Notes with the Parallels Beta on Apple Silicon

QEMU recently gained Apple Silicon hypervisor support. That was pretty damn cool for the first few weeks of M1 in people’s hands. Even without any optimizations, Windows 10 on M1 outclasses the Surface Pro X and even my Ryzen gaming desktop. Unfortunately, that didn’t include 3D acceleration (though virtio-gpu is now a thing for 2D).

Luckily, Parallels has ported their virtualization software to M1. It’s incredibly janky (and certainly deserving of a technical preview because of that!), but shows a lot of promise, complete with D3D11 support for games. Unfortunately, it requires some hacks to get running stable, but it’ll work fine after that.

Parallels will only run ARM OSes, there’s no x86 emulation other than what a guest might have. This means you’re going to have to install the ARM version of Windows. To get Windows 10 running, I had to use the VHDX that comes from the Windows Insider download site. Sites like UUP can assemble you a newer ISO, but it won’t boot for me; the Windows installer will throw a cryptic error.

You’ll probably want to update your Windows 10 to the developer ring, which supports amd64 emulation. Unfortunately, there’s a bug in Parallels that makes the framebuffer freeze. It looks like it’s hung, but it does update the cursor and accept keystrokes. If you force it to update (like resize the window), it’ll usually show what you’ve did. What you need to do is make sure you’re at the desktop and reinstall Parallels Tools, from the Action menu. When it asks you to reboot, don’t. You can now use that GPU for something. (I think there’s a process you can kill to get it to stop periodically prompting you to reboot.)

UPDATE: You can just disable the time sync. Actions -> Configure -> Options -> More Options -> Time: Do not sync. Don’t ask me why, I learned this from Reddit.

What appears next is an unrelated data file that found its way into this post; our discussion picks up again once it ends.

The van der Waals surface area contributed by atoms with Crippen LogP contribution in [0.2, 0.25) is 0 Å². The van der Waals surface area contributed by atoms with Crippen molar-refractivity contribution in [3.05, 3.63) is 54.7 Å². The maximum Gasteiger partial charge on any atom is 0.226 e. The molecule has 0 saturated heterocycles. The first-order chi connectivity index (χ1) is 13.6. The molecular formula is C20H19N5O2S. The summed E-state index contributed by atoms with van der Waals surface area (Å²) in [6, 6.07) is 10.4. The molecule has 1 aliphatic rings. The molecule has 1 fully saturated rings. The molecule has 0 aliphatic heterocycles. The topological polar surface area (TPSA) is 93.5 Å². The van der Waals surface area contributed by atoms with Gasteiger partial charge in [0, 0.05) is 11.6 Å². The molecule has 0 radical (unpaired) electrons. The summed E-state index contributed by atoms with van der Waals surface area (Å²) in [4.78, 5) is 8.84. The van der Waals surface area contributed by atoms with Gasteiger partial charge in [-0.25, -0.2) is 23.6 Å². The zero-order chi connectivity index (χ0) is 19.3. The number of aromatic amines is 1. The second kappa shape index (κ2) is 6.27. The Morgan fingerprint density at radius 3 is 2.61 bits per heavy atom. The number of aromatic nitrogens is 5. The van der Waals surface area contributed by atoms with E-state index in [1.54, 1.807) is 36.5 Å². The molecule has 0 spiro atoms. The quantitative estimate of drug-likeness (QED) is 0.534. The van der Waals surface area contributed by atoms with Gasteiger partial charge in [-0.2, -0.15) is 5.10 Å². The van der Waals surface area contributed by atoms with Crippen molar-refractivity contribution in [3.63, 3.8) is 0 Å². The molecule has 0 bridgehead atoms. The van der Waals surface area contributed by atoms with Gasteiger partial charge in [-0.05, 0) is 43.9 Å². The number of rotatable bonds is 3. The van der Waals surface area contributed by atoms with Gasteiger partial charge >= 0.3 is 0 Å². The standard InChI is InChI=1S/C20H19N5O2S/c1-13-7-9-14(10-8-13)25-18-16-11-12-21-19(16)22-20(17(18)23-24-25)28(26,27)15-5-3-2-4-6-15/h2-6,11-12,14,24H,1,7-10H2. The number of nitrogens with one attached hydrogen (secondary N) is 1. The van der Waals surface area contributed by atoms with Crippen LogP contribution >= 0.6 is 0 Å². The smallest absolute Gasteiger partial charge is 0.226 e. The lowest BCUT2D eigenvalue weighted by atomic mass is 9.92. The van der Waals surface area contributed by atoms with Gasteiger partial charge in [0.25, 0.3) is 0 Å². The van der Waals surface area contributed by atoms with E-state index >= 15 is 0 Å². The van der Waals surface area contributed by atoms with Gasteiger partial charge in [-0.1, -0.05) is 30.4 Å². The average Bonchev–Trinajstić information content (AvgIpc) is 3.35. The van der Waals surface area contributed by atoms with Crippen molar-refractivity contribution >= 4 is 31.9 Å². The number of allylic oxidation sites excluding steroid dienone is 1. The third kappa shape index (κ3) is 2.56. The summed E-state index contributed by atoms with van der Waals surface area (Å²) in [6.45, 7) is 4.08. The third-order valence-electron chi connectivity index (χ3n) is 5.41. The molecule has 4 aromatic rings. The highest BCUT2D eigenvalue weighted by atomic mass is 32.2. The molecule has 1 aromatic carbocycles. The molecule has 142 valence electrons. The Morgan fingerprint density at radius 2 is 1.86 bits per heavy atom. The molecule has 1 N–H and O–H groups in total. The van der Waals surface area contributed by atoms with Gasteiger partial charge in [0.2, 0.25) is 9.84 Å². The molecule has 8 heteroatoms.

DOUBLE UPDATE: Just patch to the latest Parallels, it fixes it.

Audio might require you bump up volume and change the output/input from the Parallels menu bar.

Don’t try to bump the VRAM. It’ll cause your VM to hang on launch. I’ve heard 256 MB is the limit, but I haven’t tried that – just leave it on auto.

Many features like snapshots are missing.

I haven’t tried Linux, but I’ve heard it’s picky about distros. Ubuntu is known to work, but there is no Tools support for aarch64 just yet.

Things I’ve tried

For the curious, my system is the base model MacBook Air with 16 GB RAM and the 7-core GPU. I can try some more games, but it depends on what I have.

  • Yes, it runs Crysis. Actually pretty decently: 2560×1440, Very High, DX10, no AA, 13 FPS. Not bad for translated, emulated, and virtualized on a fanless laptop. At low settings, it doesn’t even get warm.
  • Fallout: New Vegas runs at native resolution at max settings just dandy.
  • Dishonored 2 fails to start, it’ll crash immediately at the initial loading screen.
  • For a 2D game, Spelunky runs fine. I do have some odd frame pacing though, but it’s hard to notice unless you look for it explicitly.
  • Prey runs, though native resolution seems a bit much for it. Dropping down to at most 1680×1050 with low settings seems to be sprightly.
  • The original Deus Ex is a bit fiddly. The ancient Direct3D renderer crashes Parallels (!), and the replacement D3D 9/10 drivers crash. OpenGL works, but you can’t change the resolution except from windowed mode.
  • Halo: MCC works, but the anti-cheat bombs out because it doesn’t support ARM. It works without anti-cheat, but you won’t be able to do matchmaking.
  • My friends have tried (on their MacBook Pro and Mac Mini) Skyrim: SE, Fallout 4, Half-Life 2: Lost Coast, and Borderlands 2. Half-Life, Skyrim, and Borderlands run very well, but Fallout 4 seemed to have some stability issues.
My friend’s M1 MBP running Skyrim; SE (medium settings)

I do notice games (especially Prey and New Vegas) tend to have sluggish cursors in fullscreen. I’m not sure what’s up with that – I’ve noticed there’s a setting, but I haven’t played with it yet.

Overall, it’s quite fiddly, but when it works, it works really well. There’s no reason a MacBook Air without a fan should run these games as well as it does. I’m excited for when Parallels gets more stable, and VMware has their offering out.

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